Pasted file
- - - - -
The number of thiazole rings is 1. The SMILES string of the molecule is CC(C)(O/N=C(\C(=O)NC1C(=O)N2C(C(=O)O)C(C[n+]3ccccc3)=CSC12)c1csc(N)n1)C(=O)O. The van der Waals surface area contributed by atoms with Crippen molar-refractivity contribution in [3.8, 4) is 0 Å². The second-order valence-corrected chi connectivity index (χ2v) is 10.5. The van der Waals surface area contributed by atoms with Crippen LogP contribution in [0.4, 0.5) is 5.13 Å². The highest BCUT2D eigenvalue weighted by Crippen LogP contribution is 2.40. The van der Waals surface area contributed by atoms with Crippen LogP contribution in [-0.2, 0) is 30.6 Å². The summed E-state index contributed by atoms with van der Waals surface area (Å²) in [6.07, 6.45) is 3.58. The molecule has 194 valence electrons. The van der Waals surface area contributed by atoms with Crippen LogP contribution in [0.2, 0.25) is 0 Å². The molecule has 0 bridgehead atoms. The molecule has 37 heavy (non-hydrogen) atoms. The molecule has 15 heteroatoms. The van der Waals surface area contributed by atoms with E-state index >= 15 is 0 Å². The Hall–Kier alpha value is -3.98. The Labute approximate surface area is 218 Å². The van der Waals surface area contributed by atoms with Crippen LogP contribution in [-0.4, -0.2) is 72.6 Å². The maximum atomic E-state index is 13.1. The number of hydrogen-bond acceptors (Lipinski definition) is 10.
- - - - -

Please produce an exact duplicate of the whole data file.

The number of thiazole rings is 1. The SMILES string of the molecule is CC(C)(O/N=C(\C(=O)NC1C(=O)N2C(C(=O)O)C(C[n+]3ccccc3)=CSC12)c1csc(N)n1)C(=O)O. The van der Waals surface area contributed by atoms with Crippen molar-refractivity contribution in [3.8, 4) is 0 Å². The second-order valence-corrected chi connectivity index (χ2v) is 10.5. The van der Waals surface area contributed by atoms with Crippen LogP contribution in [0.4, 0.5) is 5.13 Å². The highest BCUT2D eigenvalue weighted by Crippen LogP contribution is 2.40. The van der Waals surface area contributed by atoms with Crippen LogP contribution in [-0.2, 0) is 30.6 Å². The summed E-state index contributed by atoms with van der Waals surface area (Å²) in [6.07, 6.45) is 3.58. The molecule has 194 valence electrons. The van der Waals surface area contributed by atoms with Crippen LogP contribution in [0.2, 0.25) is 0 Å². The molecule has 0 bridgehead atoms. The molecule has 37 heavy (non-hydrogen) atoms. The molecule has 15 heteroatoms. The van der Waals surface area contributed by atoms with E-state index >= 15 is 0 Å². The Hall–Kier alpha value is -3.98. The Labute approximate surface area is 218 Å². The van der Waals surface area contributed by atoms with Crippen LogP contribution in [-0.4, -0.2) is 72.6 Å². The maximum atomic E-state index is 13.1. The number of hydrogen-bond acceptors (Lipinski definition) is 10.